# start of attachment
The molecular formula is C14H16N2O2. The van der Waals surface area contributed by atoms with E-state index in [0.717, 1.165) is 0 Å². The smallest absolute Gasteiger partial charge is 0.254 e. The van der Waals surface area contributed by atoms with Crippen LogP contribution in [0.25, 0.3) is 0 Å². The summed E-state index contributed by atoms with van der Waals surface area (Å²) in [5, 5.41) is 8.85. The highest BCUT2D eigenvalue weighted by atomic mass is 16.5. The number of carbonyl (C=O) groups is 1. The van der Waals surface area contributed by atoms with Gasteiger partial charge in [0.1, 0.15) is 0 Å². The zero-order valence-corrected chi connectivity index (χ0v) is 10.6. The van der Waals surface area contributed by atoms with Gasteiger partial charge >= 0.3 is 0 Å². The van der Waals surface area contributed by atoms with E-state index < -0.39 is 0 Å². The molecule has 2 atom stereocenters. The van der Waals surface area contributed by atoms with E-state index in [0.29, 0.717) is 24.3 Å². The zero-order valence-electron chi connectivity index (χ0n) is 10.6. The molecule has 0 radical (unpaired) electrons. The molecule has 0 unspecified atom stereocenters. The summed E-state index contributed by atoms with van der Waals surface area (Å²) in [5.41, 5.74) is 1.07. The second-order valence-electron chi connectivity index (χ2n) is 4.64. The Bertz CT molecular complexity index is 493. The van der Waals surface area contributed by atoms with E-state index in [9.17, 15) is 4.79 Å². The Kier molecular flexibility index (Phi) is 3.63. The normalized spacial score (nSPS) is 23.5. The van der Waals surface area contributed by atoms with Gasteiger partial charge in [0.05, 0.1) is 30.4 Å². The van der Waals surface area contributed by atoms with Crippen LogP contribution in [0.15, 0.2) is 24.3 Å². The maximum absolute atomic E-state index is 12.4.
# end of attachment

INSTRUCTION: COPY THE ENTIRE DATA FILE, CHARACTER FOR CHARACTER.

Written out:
The molecular formula is C14H16N2O2. The van der Waals surface area contributed by atoms with E-state index in [0.717, 1.165) is 0 Å². The smallest absolute Gasteiger partial charge is 0.254 e. The van der Waals surface area contributed by atoms with Crippen LogP contribution in [0.25, 0.3) is 0 Å². The summed E-state index contributed by atoms with van der Waals surface area (Å²) in [5, 5.41) is 8.85. The highest BCUT2D eigenvalue weighted by atomic mass is 16.5. The number of carbonyl (C=O) groups is 1. The van der Waals surface area contributed by atoms with Gasteiger partial charge in [0.1, 0.15) is 0 Å². The zero-order valence-corrected chi connectivity index (χ0v) is 10.6. The van der Waals surface area contributed by atoms with Gasteiger partial charge >= 0.3 is 0 Å². The van der Waals surface area contributed by atoms with E-state index < -0.39 is 0 Å². The molecule has 2 atom stereocenters. The van der Waals surface area contributed by atoms with E-state index in [0.29, 0.717) is 24.3 Å². The zero-order valence-electron chi connectivity index (χ0n) is 10.6. The molecule has 0 radical (unpaired) electrons. The molecule has 0 unspecified atom stereocenters. The summed E-state index contributed by atoms with van der Waals surface area (Å²) in [5.41, 5.74) is 1.07. The second-order valence-electron chi connectivity index (χ2n) is 4.64. The Bertz CT molecular complexity index is 493. The van der Waals surface area contributed by atoms with E-state index in [9.17, 15) is 4.79 Å². The Kier molecular flexibility index (Phi) is 3.63. The normalized spacial score (nSPS) is 23.5. The van der Waals surface area contributed by atoms with Gasteiger partial charge in [0.05, 0.1) is 30.4 Å². The van der Waals surface area contributed by atoms with Crippen LogP contribution in [0.15, 0.2) is 24.3 Å². The maximum absolute atomic E-state index is 12.4.